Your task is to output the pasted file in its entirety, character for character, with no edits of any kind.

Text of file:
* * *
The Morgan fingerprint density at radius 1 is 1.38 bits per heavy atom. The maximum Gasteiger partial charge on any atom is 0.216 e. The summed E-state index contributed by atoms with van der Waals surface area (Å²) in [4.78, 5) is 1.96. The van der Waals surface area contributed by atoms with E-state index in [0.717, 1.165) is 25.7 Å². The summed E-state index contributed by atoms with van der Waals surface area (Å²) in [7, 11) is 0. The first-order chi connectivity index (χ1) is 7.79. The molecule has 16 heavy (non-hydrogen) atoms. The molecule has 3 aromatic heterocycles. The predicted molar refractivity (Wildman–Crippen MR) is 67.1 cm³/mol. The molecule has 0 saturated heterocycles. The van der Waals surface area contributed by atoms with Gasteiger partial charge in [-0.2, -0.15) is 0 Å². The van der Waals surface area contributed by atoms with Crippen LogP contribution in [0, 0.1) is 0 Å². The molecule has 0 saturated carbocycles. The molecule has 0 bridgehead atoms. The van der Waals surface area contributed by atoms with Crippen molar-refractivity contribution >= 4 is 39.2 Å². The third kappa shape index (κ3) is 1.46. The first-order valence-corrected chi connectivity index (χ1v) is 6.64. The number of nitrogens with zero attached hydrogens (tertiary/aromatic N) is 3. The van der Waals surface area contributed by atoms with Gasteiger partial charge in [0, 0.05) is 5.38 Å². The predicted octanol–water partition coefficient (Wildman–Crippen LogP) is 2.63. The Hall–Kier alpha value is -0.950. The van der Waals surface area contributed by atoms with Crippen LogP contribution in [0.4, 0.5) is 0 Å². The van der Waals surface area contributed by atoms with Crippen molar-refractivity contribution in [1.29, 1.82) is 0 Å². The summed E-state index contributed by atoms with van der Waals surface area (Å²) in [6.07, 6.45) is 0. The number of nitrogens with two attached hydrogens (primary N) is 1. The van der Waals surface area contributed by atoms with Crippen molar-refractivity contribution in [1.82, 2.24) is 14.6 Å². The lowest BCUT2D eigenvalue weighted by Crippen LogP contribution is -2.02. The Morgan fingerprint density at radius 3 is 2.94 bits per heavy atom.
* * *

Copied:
The Morgan fingerprint density at radius 1 is 1.38 bits per heavy atom. The maximum Gasteiger partial charge on any atom is 0.216 e. The summed E-state index contributed by atoms with van der Waals surface area (Å²) in [4.78, 5) is 1.96. The van der Waals surface area contributed by atoms with E-state index in [0.717, 1.165) is 25.7 Å². The summed E-state index contributed by atoms with van der Waals surface area (Å²) in [7, 11) is 0. The first-order chi connectivity index (χ1) is 7.79. The molecule has 16 heavy (non-hydrogen) atoms. The molecule has 3 aromatic heterocycles. The predicted molar refractivity (Wildman–Crippen MR) is 67.1 cm³/mol. The molecule has 0 saturated heterocycles. The van der Waals surface area contributed by atoms with Gasteiger partial charge in [-0.2, -0.15) is 0 Å². The van der Waals surface area contributed by atoms with Crippen LogP contribution in [0, 0.1) is 0 Å². The molecule has 0 saturated carbocycles. The molecule has 0 bridgehead atoms. The van der Waals surface area contributed by atoms with Crippen molar-refractivity contribution >= 4 is 39.2 Å². The third kappa shape index (κ3) is 1.46. The first-order valence-corrected chi connectivity index (χ1v) is 6.64. The number of nitrogens with zero attached hydrogens (tertiary/aromatic N) is 3. The van der Waals surface area contributed by atoms with Gasteiger partial charge in [0, 0.05) is 5.38 Å². The predicted octanol–water partition coefficient (Wildman–Crippen LogP) is 2.63. The Hall–Kier alpha value is -0.950. The van der Waals surface area contributed by atoms with Crippen LogP contribution in [0.4, 0.5) is 0 Å². The van der Waals surface area contributed by atoms with Crippen molar-refractivity contribution in [1.29, 1.82) is 0 Å². The summed E-state index contributed by atoms with van der Waals surface area (Å²) in [6.07, 6.45) is 0. The number of nitrogens with two attached hydrogens (primary N) is 1. The van der Waals surface area contributed by atoms with Crippen molar-refractivity contribution in [1.82, 2.24) is 14.6 Å². The lowest BCUT2D eigenvalue weighted by Crippen LogP contribution is -2.02. The Morgan fingerprint density at radius 3 is 2.94 bits per heavy atom.